Now that we are on the golden age of indie gaming and game industry in general, it is saddening to see how little wonder there really is. Use of tropes is common – elves sleep in beds, white glow in weapon means ice or electric bonus, aliens might have foreign font and face, but they use weapons in same way as we do and the faces are readable. One could go long for how little there are truly alien species in fiction, but I rather leave it with this link in io9 which has gathered few successful examples of it.
In games on the other hand, scenic design and architecture often manages to go out there. but the cultural reading is common. There are beds, utensils, screens, vending machines, weapons, means of travel, maybe even on purpose, things seem to return to more readable form. Example being the water-dwelling Murlocks of WoW – why do they build huts, when something way more fishy dwellings could have been there, say, a shell-formed hole-like construction, and some strawpill+knife typed utensil for sucking in the edible parts of the meal. Being an unplayable enemy species, I love that there is portrayal of culture and habits which lifts them above them mere beasts, but there is so much more that it could’ve been.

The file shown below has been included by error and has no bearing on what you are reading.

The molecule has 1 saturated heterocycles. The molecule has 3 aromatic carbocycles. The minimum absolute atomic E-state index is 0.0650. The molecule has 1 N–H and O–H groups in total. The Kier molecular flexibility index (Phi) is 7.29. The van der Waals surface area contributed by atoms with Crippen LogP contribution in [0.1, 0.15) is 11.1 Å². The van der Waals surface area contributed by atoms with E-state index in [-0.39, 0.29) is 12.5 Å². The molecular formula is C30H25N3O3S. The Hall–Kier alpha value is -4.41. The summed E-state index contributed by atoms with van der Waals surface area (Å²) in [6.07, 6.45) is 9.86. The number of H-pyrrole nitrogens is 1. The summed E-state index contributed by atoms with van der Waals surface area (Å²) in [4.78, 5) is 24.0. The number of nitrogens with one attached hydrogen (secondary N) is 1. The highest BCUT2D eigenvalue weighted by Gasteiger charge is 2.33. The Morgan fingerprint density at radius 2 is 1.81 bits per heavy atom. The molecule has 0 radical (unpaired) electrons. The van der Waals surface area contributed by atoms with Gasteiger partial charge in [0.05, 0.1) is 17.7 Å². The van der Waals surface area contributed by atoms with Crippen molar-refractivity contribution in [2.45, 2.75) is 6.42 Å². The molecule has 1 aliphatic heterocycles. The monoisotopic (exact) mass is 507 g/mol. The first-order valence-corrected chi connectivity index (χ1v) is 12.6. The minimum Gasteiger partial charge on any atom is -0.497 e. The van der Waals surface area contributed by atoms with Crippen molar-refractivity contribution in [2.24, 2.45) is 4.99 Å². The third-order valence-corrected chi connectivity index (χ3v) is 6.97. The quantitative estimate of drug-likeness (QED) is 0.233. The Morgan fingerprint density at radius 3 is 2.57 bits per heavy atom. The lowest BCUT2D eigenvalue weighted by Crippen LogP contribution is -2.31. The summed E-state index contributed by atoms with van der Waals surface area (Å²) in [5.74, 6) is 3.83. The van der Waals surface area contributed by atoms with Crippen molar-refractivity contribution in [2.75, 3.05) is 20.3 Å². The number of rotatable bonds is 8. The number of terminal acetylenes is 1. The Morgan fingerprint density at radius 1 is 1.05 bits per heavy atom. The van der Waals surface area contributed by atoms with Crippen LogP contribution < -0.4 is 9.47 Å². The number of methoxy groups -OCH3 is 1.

Argument against genuine alienation has been that they are not really stories about aliens, but stories of of us, human nature and conflict, in situations which the fictional setting allows. Thus common ground is elemental.